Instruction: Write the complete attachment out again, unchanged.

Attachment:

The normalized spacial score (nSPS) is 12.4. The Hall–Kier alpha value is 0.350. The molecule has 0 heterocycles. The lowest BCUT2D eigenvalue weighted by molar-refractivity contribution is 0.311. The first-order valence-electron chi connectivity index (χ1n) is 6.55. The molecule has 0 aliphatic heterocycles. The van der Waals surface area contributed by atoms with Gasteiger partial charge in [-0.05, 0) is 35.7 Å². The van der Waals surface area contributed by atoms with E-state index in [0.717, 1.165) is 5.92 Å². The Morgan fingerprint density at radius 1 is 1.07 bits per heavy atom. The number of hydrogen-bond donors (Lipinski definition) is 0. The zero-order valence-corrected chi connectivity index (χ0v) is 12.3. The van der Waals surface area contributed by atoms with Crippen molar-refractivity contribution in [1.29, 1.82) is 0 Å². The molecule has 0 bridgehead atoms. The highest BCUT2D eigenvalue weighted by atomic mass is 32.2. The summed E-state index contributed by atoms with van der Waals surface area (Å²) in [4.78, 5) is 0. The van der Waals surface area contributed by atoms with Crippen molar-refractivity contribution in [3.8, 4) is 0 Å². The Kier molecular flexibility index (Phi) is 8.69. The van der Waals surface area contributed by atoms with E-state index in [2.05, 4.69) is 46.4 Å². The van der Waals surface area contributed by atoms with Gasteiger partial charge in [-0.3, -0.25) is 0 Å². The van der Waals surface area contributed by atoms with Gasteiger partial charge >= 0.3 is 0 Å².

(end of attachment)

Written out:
The normalized spacial score (nSPS) is 12.4. The Hall–Kier alpha value is 0.350. The molecule has 0 heterocycles. The lowest BCUT2D eigenvalue weighted by molar-refractivity contribution is 0.311. The first-order valence-electron chi connectivity index (χ1n) is 6.55. The molecule has 0 aliphatic heterocycles. The van der Waals surface area contributed by atoms with Gasteiger partial charge in [-0.05, 0) is 35.7 Å². The van der Waals surface area contributed by atoms with E-state index in [0.717, 1.165) is 5.92 Å². The Morgan fingerprint density at radius 1 is 1.07 bits per heavy atom. The number of hydrogen-bond donors (Lipinski definition) is 0. The zero-order valence-corrected chi connectivity index (χ0v) is 12.3. The van der Waals surface area contributed by atoms with Crippen molar-refractivity contribution in [1.29, 1.82) is 0 Å². The molecule has 0 bridgehead atoms. The highest BCUT2D eigenvalue weighted by atomic mass is 32.2. The summed E-state index contributed by atoms with van der Waals surface area (Å²) in [4.78, 5) is 0. The van der Waals surface area contributed by atoms with Crippen molar-refractivity contribution in [3.8, 4) is 0 Å². The Kier molecular flexibility index (Phi) is 8.69. The van der Waals surface area contributed by atoms with E-state index in [2.05, 4.69) is 46.4 Å². The van der Waals surface area contributed by atoms with Gasteiger partial charge in [-0.3, -0.25) is 0 Å². The van der Waals surface area contributed by atoms with Gasteiger partial charge >= 0.3 is 0 Å².